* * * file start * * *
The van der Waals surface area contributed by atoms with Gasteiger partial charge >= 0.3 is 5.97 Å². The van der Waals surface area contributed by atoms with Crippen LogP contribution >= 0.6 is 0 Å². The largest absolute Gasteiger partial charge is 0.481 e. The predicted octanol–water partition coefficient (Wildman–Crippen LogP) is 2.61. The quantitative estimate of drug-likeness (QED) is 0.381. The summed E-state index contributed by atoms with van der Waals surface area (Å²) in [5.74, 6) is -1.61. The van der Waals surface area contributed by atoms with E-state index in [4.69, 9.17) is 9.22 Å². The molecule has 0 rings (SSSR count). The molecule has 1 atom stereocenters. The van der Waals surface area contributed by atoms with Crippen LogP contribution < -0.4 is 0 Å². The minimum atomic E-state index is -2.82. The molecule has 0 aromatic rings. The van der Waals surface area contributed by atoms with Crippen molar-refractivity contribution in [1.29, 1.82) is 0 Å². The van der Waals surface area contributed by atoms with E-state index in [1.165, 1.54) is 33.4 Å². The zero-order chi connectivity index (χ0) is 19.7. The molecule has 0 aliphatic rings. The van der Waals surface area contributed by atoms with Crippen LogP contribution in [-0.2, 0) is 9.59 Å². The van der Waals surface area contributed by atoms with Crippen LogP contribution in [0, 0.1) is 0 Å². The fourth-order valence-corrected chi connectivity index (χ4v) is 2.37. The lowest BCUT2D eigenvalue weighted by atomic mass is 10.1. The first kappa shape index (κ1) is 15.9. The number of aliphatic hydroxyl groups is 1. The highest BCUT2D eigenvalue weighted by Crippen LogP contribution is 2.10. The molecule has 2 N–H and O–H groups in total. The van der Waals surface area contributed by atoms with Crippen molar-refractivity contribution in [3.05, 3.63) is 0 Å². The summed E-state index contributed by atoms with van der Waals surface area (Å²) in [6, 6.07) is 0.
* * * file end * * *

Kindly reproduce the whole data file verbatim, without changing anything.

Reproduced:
The van der Waals surface area contributed by atoms with Gasteiger partial charge >= 0.3 is 5.97 Å². The van der Waals surface area contributed by atoms with Crippen LogP contribution >= 0.6 is 0 Å². The largest absolute Gasteiger partial charge is 0.481 e. The predicted octanol–water partition coefficient (Wildman–Crippen LogP) is 2.61. The quantitative estimate of drug-likeness (QED) is 0.381. The summed E-state index contributed by atoms with van der Waals surface area (Å²) in [5.74, 6) is -1.61. The van der Waals surface area contributed by atoms with E-state index in [4.69, 9.17) is 9.22 Å². The molecule has 0 rings (SSSR count). The molecule has 1 atom stereocenters. The van der Waals surface area contributed by atoms with Crippen LogP contribution < -0.4 is 0 Å². The minimum atomic E-state index is -2.82. The molecule has 0 aromatic rings. The van der Waals surface area contributed by atoms with Crippen molar-refractivity contribution in [1.29, 1.82) is 0 Å². The van der Waals surface area contributed by atoms with E-state index in [1.165, 1.54) is 33.4 Å². The zero-order chi connectivity index (χ0) is 19.7. The molecule has 0 aliphatic rings. The van der Waals surface area contributed by atoms with Crippen LogP contribution in [-0.2, 0) is 9.59 Å². The van der Waals surface area contributed by atoms with Crippen LogP contribution in [0, 0.1) is 0 Å². The fourth-order valence-corrected chi connectivity index (χ4v) is 2.37. The lowest BCUT2D eigenvalue weighted by atomic mass is 10.1. The first kappa shape index (κ1) is 15.9. The number of aliphatic hydroxyl groups is 1. The highest BCUT2D eigenvalue weighted by Crippen LogP contribution is 2.10. The molecule has 2 N–H and O–H groups in total. The van der Waals surface area contributed by atoms with Crippen molar-refractivity contribution in [3.05, 3.63) is 0 Å². The summed E-state index contributed by atoms with van der Waals surface area (Å²) in [6, 6.07) is 0.